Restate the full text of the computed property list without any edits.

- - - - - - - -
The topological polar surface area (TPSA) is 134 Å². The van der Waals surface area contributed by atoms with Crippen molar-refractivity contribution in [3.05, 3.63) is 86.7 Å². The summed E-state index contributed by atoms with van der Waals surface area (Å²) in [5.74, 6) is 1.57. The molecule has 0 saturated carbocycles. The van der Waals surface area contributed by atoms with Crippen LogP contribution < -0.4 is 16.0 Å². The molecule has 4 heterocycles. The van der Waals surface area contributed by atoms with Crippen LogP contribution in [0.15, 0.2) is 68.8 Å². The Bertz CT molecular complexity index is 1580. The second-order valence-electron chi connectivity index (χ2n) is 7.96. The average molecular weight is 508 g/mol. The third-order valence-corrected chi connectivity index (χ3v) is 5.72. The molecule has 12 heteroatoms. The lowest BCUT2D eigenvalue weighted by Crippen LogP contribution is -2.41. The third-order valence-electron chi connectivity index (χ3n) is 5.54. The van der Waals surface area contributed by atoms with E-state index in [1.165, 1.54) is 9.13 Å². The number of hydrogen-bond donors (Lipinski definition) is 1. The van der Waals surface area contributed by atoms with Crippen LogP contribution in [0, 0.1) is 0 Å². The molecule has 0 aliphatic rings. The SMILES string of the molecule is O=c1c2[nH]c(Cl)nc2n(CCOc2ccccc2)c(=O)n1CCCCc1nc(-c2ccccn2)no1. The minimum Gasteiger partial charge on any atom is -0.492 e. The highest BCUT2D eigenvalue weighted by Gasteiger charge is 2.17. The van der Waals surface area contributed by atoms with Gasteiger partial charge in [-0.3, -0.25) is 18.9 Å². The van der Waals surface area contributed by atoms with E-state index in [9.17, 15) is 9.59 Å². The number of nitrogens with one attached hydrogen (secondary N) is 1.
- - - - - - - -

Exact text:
The topological polar surface area (TPSA) is 134 Å². The van der Waals surface area contributed by atoms with Crippen molar-refractivity contribution in [3.05, 3.63) is 86.7 Å². The summed E-state index contributed by atoms with van der Waals surface area (Å²) in [5.74, 6) is 1.57. The molecule has 0 saturated carbocycles. The van der Waals surface area contributed by atoms with Crippen LogP contribution < -0.4 is 16.0 Å². The molecule has 4 heterocycles. The van der Waals surface area contributed by atoms with Crippen LogP contribution in [0.15, 0.2) is 68.8 Å². The Bertz CT molecular complexity index is 1580. The second-order valence-electron chi connectivity index (χ2n) is 7.96. The average molecular weight is 508 g/mol. The third-order valence-corrected chi connectivity index (χ3v) is 5.72. The molecule has 12 heteroatoms. The lowest BCUT2D eigenvalue weighted by Crippen LogP contribution is -2.41. The third-order valence-electron chi connectivity index (χ3n) is 5.54. The van der Waals surface area contributed by atoms with E-state index in [1.165, 1.54) is 9.13 Å². The number of hydrogen-bond donors (Lipinski definition) is 1. The van der Waals surface area contributed by atoms with Crippen LogP contribution in [0, 0.1) is 0 Å². The molecule has 0 aliphatic rings. The SMILES string of the molecule is O=c1c2[nH]c(Cl)nc2n(CCOc2ccccc2)c(=O)n1CCCCc1nc(-c2ccccn2)no1. The minimum Gasteiger partial charge on any atom is -0.492 e. The highest BCUT2D eigenvalue weighted by Gasteiger charge is 2.17. The van der Waals surface area contributed by atoms with Gasteiger partial charge in [-0.3, -0.25) is 18.9 Å². The van der Waals surface area contributed by atoms with E-state index in [9.17, 15) is 9.59 Å². The number of nitrogens with one attached hydrogen (secondary N) is 1.